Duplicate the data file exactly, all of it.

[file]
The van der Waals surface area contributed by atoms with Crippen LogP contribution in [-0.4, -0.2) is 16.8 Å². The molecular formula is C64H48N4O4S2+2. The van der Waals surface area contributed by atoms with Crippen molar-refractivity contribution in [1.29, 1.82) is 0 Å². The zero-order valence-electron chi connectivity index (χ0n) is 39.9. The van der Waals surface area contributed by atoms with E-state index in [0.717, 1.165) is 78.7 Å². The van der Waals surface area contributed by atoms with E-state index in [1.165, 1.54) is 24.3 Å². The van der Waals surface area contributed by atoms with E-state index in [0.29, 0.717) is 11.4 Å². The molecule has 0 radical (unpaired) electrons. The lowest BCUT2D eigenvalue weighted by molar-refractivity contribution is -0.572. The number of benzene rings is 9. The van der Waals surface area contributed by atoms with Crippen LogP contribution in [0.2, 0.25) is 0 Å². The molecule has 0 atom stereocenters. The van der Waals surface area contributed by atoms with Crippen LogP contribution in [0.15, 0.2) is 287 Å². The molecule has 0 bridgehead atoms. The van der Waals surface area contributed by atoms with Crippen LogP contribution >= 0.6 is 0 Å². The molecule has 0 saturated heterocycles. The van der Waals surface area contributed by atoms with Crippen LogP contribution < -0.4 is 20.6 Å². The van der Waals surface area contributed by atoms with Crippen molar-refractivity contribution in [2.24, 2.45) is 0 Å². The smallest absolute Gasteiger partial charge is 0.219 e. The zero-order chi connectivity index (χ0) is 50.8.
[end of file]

The van der Waals surface area contributed by atoms with Crippen LogP contribution in [-0.4, -0.2) is 16.8 Å². The molecular formula is C64H48N4O4S2+2. The van der Waals surface area contributed by atoms with Crippen molar-refractivity contribution in [1.29, 1.82) is 0 Å². The zero-order valence-electron chi connectivity index (χ0n) is 39.9. The van der Waals surface area contributed by atoms with E-state index in [0.717, 1.165) is 78.7 Å². The van der Waals surface area contributed by atoms with E-state index in [1.165, 1.54) is 24.3 Å². The van der Waals surface area contributed by atoms with E-state index in [0.29, 0.717) is 11.4 Å². The molecule has 0 radical (unpaired) electrons. The lowest BCUT2D eigenvalue weighted by molar-refractivity contribution is -0.572. The number of benzene rings is 9. The van der Waals surface area contributed by atoms with Crippen LogP contribution in [0.2, 0.25) is 0 Å². The molecule has 0 atom stereocenters. The van der Waals surface area contributed by atoms with Crippen LogP contribution in [0.15, 0.2) is 287 Å². The molecule has 0 bridgehead atoms. The van der Waals surface area contributed by atoms with Crippen LogP contribution >= 0.6 is 0 Å². The molecule has 0 saturated heterocycles. The van der Waals surface area contributed by atoms with Crippen LogP contribution < -0.4 is 20.6 Å². The van der Waals surface area contributed by atoms with Crippen molar-refractivity contribution in [2.24, 2.45) is 0 Å². The smallest absolute Gasteiger partial charge is 0.219 e. The zero-order chi connectivity index (χ0) is 50.8.